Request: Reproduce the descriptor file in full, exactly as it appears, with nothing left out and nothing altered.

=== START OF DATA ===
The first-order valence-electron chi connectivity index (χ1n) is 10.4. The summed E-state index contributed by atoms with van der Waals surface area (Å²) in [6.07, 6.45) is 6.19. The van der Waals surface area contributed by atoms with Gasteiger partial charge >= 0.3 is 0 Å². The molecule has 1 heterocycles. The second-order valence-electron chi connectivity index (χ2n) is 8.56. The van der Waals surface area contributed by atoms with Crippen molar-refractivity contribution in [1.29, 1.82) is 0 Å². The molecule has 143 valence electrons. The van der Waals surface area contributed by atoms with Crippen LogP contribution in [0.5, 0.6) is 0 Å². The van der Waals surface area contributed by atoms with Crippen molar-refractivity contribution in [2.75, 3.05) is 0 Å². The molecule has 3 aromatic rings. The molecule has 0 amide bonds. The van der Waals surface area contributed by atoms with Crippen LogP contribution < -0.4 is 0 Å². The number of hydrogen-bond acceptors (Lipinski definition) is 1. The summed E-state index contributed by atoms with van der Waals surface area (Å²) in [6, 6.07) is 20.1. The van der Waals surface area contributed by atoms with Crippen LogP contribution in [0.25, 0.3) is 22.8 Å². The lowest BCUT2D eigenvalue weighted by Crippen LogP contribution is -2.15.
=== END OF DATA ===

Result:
The first-order valence-electron chi connectivity index (χ1n) is 10.4. The summed E-state index contributed by atoms with van der Waals surface area (Å²) in [6.07, 6.45) is 6.19. The van der Waals surface area contributed by atoms with Gasteiger partial charge >= 0.3 is 0 Å². The molecule has 1 heterocycles. The second-order valence-electron chi connectivity index (χ2n) is 8.56. The van der Waals surface area contributed by atoms with Crippen molar-refractivity contribution in [1.29, 1.82) is 0 Å². The molecule has 143 valence electrons. The van der Waals surface area contributed by atoms with Crippen LogP contribution in [0.5, 0.6) is 0 Å². The van der Waals surface area contributed by atoms with Crippen molar-refractivity contribution in [2.75, 3.05) is 0 Å². The molecule has 3 aromatic rings. The molecule has 0 amide bonds. The van der Waals surface area contributed by atoms with Crippen LogP contribution < -0.4 is 0 Å². The number of hydrogen-bond acceptors (Lipinski definition) is 1. The summed E-state index contributed by atoms with van der Waals surface area (Å²) in [6, 6.07) is 20.1. The van der Waals surface area contributed by atoms with Crippen LogP contribution in [0.25, 0.3) is 22.8 Å². The lowest BCUT2D eigenvalue weighted by Crippen LogP contribution is -2.15.